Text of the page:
The Crisp Day Closing on My Hand: The Poetry of M. Travis Lane is a collection of thirty-five of her best poems, selected with an introduction by Jeanette Lynes. An environmentalist, feminist, and peace activist, M. Travis Lane is known for witty and meticulously crafted poems that explore the elusive nature of “home” in both historical and present contexts and reflect on the identity of the woman poet and what it means to be a writer. Lane’s poems exhibit impressive range and variety—long poems, short lyrics, serial poems, poems inspired by visual art—and are richly attentive to the landscapes, both urban and wild, of her New Brunswick home. They voice a sense of urgency with respect to ecological crises and war; her poetic attention fixes unwaveringly on the smallest pebble on the coast of Fundy but is equally attuned to global patterns of destructive domination.
In her introduction “As Opportunity for Grace, This Life May Serve”, editor Jeanette Lynes discusses how Lane’s poetry integrates an ecopoetic vision with explorations of the artist’s task of mapping her world. Lane’s afterword reinforces her sense of the poet’s project as a form of mystical play, a search for patterns in the “unified disunities” of all things.
About the Author
M. Travis Lane is Honorary President of the Writers’ Federation of New Brunswick and a Life Member of the League of Canadian Poets. She has published eleven books of poetry (including the forthcoming The Safety Net) and received numerous awards, including the Bliss Carman Poetry Prize, the Atlantic Poetry Prize, the Pat Lowther Memorial Award, and the Alden Nowlan Award for Excellence in English Language Literary Arts.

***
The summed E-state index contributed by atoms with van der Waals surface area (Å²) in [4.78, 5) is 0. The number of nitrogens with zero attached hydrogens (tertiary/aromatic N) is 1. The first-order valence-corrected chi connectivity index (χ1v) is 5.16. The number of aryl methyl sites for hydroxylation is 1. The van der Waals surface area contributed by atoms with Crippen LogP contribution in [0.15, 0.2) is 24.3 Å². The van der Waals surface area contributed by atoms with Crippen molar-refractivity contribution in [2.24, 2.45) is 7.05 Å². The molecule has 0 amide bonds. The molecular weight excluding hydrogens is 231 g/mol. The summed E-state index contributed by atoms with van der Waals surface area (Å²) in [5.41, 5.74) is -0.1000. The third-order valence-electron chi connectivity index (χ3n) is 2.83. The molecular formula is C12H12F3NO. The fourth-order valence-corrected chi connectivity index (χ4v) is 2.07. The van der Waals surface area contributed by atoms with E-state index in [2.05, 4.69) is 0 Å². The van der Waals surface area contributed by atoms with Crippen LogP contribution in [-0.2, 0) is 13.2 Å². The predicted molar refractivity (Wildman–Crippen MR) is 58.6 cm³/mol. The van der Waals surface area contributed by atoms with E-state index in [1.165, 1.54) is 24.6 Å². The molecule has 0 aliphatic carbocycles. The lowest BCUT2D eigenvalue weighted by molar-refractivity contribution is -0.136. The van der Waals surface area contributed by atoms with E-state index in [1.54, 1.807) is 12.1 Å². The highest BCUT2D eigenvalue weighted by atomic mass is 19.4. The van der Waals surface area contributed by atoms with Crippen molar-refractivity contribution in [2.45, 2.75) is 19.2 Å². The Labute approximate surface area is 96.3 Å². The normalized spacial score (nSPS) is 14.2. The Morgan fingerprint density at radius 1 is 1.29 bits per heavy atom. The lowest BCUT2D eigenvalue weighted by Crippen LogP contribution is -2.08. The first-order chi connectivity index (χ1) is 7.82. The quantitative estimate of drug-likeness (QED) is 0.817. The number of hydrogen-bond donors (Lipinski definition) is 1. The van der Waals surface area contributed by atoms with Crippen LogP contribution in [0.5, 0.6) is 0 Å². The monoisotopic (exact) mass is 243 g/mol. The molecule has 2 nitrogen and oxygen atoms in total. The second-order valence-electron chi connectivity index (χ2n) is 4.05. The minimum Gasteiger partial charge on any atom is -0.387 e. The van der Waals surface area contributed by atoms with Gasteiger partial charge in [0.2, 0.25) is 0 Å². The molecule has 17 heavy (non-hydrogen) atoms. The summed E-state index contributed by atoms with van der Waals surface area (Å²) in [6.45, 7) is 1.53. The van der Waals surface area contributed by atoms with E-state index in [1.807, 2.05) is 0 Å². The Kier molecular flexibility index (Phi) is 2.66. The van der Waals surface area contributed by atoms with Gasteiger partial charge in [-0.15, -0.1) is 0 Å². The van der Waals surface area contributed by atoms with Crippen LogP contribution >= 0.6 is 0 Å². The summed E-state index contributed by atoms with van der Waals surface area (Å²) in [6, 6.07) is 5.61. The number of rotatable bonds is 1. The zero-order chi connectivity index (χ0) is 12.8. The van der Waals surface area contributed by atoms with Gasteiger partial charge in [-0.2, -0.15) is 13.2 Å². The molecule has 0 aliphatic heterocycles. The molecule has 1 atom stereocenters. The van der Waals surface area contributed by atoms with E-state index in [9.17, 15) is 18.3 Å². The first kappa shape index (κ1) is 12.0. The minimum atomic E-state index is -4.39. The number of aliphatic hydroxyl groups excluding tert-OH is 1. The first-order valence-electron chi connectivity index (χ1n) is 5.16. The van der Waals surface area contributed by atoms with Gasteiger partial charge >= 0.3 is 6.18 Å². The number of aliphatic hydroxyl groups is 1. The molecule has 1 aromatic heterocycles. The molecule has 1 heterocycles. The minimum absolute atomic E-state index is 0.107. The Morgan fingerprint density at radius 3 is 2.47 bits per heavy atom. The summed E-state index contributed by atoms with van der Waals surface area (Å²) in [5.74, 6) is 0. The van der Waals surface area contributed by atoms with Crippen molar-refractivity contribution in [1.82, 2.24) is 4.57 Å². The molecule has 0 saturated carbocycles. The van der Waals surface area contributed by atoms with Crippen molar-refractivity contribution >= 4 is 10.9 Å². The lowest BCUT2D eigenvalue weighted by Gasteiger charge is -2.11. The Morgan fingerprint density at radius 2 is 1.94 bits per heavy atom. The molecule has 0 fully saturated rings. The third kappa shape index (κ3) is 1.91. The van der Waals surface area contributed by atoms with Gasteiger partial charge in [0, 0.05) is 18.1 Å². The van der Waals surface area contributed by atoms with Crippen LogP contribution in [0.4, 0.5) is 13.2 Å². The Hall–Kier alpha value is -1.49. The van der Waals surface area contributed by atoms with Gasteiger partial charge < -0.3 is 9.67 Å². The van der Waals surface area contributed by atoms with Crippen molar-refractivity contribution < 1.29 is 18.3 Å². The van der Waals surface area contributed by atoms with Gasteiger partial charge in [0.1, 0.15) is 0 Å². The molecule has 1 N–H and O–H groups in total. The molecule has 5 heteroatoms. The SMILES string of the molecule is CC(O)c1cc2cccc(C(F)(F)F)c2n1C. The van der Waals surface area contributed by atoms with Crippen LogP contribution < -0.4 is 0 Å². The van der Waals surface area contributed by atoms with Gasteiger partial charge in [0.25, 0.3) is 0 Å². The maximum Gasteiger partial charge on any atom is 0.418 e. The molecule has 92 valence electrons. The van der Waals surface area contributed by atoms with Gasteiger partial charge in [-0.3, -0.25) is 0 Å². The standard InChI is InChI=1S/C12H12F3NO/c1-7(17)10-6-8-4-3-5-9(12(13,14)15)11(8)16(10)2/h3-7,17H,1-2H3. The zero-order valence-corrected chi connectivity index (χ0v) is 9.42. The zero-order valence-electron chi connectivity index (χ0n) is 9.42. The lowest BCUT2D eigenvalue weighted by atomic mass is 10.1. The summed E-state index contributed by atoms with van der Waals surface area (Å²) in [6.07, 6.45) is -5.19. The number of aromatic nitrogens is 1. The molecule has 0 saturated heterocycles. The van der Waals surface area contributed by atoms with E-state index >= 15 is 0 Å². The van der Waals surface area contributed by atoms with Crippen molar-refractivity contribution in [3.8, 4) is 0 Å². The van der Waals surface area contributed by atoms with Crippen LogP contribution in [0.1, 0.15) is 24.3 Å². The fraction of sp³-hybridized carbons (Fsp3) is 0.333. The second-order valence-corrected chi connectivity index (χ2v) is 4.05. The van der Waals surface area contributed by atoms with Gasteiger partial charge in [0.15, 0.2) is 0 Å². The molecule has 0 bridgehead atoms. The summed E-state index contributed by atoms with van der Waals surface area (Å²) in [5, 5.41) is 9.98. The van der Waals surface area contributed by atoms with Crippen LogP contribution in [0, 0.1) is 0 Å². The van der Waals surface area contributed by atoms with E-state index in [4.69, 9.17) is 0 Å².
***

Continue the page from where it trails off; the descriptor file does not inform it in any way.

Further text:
Jeanette Lynes is an associate professor of English at St. Francis Xavier University and co-editor of The Antigonish Review. She is the author of three collections of poetry; her fourth poetry book and a novel are forthcoming in 2008.
Read an Excerpt
You Want Your Truths Told of You by E. Travis Lane
You want your truths told of you—
those wavery lines!
Each pencil mark's a fiddlehead
unfolding to an island of wild fern,
of alders, grass, of willow trees,
of sharp dams in the silty sand
where a barefoot girl stands
to watch a cattle barge
rock, like a cradle in the wind.
She can not tell them where she stands,
her nude toes turning blue as clams
in the murky water where it chafes
the green facts into islands—
shoals, reefs, whirlpools, naked trees
scoured by the ice.
Her plain nouns bell their inner folds
like a coiled spring uncoiling
or like eggs
that tremble in her hand and beat
their shells with razor bills and spread
Their shadows cast on the millstream float
on spinning water for all time,
never entirely truthful.
Table of Contents
Table of Contents for
The Crisp Day Closing on My Hand: The Poetry of M. Travis Lane, selected with an introduction by Jeanette Lynes
Foreword | Neil Besner
Introduction | Jeanette Lynes
The Song of Lot’s Wife
A Stone from Fundy
Well, Viewed by the God
Red Earth [excerpt from “Divinations,” Book Two]
Walking Under the Nebulae
The Weight of the Real
The House as Sculpture as Chapel as Priest
Six Poems on a Sculpture by Ülker Özerdem
For the Cenotaph, November 11, 1983
The Gift from the Bad Fairy
The Horn That Is So Difficult to Play
You Want Your Truths Told of You
About the Size of It
There Are Real Ants in the Metro
Strive for a Deep Stillness
Afterword: Those Mysteries of Which We Cannot Plainly Speak | M. Travis Lane